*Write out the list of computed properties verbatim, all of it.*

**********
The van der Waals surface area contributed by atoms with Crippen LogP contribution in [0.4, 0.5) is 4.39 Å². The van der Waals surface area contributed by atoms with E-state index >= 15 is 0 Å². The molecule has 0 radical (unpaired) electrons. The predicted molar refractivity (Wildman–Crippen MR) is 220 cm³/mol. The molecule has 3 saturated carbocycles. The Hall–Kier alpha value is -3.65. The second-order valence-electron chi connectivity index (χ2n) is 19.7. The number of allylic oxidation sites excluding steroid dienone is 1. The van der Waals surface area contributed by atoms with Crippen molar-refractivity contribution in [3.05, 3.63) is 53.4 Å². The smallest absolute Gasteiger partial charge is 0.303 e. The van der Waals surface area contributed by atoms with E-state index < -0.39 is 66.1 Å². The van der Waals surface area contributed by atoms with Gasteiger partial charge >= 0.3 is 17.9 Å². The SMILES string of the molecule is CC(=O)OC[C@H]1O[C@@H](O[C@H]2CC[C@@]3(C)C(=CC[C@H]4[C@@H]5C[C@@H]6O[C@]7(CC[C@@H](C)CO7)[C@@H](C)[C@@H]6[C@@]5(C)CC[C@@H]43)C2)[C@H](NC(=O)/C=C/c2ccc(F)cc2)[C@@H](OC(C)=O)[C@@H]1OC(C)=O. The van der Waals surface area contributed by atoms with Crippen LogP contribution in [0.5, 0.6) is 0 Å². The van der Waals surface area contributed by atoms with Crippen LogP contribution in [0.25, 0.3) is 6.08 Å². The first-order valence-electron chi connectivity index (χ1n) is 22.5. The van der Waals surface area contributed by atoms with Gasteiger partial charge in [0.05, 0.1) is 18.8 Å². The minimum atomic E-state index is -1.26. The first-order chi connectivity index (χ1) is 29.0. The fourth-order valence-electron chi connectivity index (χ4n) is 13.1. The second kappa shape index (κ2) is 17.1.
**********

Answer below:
The van der Waals surface area contributed by atoms with Crippen LogP contribution in [0.4, 0.5) is 4.39 Å². The van der Waals surface area contributed by atoms with E-state index >= 15 is 0 Å². The molecule has 0 radical (unpaired) electrons. The predicted molar refractivity (Wildman–Crippen MR) is 220 cm³/mol. The molecule has 3 saturated carbocycles. The Hall–Kier alpha value is -3.65. The second-order valence-electron chi connectivity index (χ2n) is 19.7. The number of allylic oxidation sites excluding steroid dienone is 1. The van der Waals surface area contributed by atoms with Crippen molar-refractivity contribution in [3.05, 3.63) is 53.4 Å². The smallest absolute Gasteiger partial charge is 0.303 e. The van der Waals surface area contributed by atoms with E-state index < -0.39 is 66.1 Å². The van der Waals surface area contributed by atoms with Gasteiger partial charge >= 0.3 is 17.9 Å². The SMILES string of the molecule is CC(=O)OC[C@H]1O[C@@H](O[C@H]2CC[C@@]3(C)C(=CC[C@H]4[C@@H]5C[C@@H]6O[C@]7(CC[C@@H](C)CO7)[C@@H](C)[C@@H]6[C@@]5(C)CC[C@@H]43)C2)[C@H](NC(=O)/C=C/c2ccc(F)cc2)[C@@H](OC(C)=O)[C@@H]1OC(C)=O. The van der Waals surface area contributed by atoms with Crippen LogP contribution in [0.5, 0.6) is 0 Å². The van der Waals surface area contributed by atoms with Crippen LogP contribution in [0.25, 0.3) is 6.08 Å². The first-order valence-electron chi connectivity index (χ1n) is 22.5. The van der Waals surface area contributed by atoms with Gasteiger partial charge in [0.05, 0.1) is 18.8 Å². The minimum atomic E-state index is -1.26. The first-order chi connectivity index (χ1) is 29.0. The fourth-order valence-electron chi connectivity index (χ4n) is 13.1. The second kappa shape index (κ2) is 17.1.